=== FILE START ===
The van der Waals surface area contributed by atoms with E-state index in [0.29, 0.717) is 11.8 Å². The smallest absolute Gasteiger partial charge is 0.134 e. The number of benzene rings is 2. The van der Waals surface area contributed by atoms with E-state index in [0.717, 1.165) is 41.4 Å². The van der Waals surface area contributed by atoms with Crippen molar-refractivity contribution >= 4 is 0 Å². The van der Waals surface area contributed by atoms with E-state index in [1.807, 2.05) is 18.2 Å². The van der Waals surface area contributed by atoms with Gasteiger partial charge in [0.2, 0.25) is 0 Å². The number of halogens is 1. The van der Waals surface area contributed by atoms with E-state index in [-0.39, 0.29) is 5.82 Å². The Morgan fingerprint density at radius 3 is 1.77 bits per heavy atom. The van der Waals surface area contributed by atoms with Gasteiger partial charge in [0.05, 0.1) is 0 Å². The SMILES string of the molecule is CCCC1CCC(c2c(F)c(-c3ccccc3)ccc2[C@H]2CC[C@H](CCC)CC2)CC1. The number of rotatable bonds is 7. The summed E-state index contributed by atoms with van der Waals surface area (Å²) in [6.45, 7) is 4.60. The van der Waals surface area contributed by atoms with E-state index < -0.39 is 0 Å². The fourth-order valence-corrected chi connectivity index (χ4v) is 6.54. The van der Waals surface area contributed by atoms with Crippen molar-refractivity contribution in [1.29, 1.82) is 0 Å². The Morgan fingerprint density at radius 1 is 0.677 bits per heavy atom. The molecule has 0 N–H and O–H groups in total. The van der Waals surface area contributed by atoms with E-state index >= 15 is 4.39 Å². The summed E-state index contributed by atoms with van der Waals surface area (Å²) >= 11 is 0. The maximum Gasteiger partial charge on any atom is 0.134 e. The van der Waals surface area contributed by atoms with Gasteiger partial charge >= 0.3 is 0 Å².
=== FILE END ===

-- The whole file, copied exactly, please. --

The van der Waals surface area contributed by atoms with E-state index in [0.29, 0.717) is 11.8 Å². The smallest absolute Gasteiger partial charge is 0.134 e. The number of benzene rings is 2. The van der Waals surface area contributed by atoms with E-state index in [0.717, 1.165) is 41.4 Å². The van der Waals surface area contributed by atoms with Crippen molar-refractivity contribution >= 4 is 0 Å². The van der Waals surface area contributed by atoms with E-state index in [1.807, 2.05) is 18.2 Å². The van der Waals surface area contributed by atoms with Gasteiger partial charge in [0.2, 0.25) is 0 Å². The number of halogens is 1. The van der Waals surface area contributed by atoms with E-state index in [-0.39, 0.29) is 5.82 Å². The Morgan fingerprint density at radius 3 is 1.77 bits per heavy atom. The van der Waals surface area contributed by atoms with Gasteiger partial charge in [0.05, 0.1) is 0 Å². The SMILES string of the molecule is CCCC1CCC(c2c(F)c(-c3ccccc3)ccc2[C@H]2CC[C@H](CCC)CC2)CC1. The number of rotatable bonds is 7. The summed E-state index contributed by atoms with van der Waals surface area (Å²) in [6.45, 7) is 4.60. The van der Waals surface area contributed by atoms with E-state index < -0.39 is 0 Å². The fourth-order valence-corrected chi connectivity index (χ4v) is 6.54. The van der Waals surface area contributed by atoms with Crippen molar-refractivity contribution in [1.29, 1.82) is 0 Å². The Morgan fingerprint density at radius 1 is 0.677 bits per heavy atom. The molecule has 0 N–H and O–H groups in total. The van der Waals surface area contributed by atoms with E-state index >= 15 is 4.39 Å². The summed E-state index contributed by atoms with van der Waals surface area (Å²) >= 11 is 0. The maximum Gasteiger partial charge on any atom is 0.134 e. The van der Waals surface area contributed by atoms with Gasteiger partial charge >= 0.3 is 0 Å².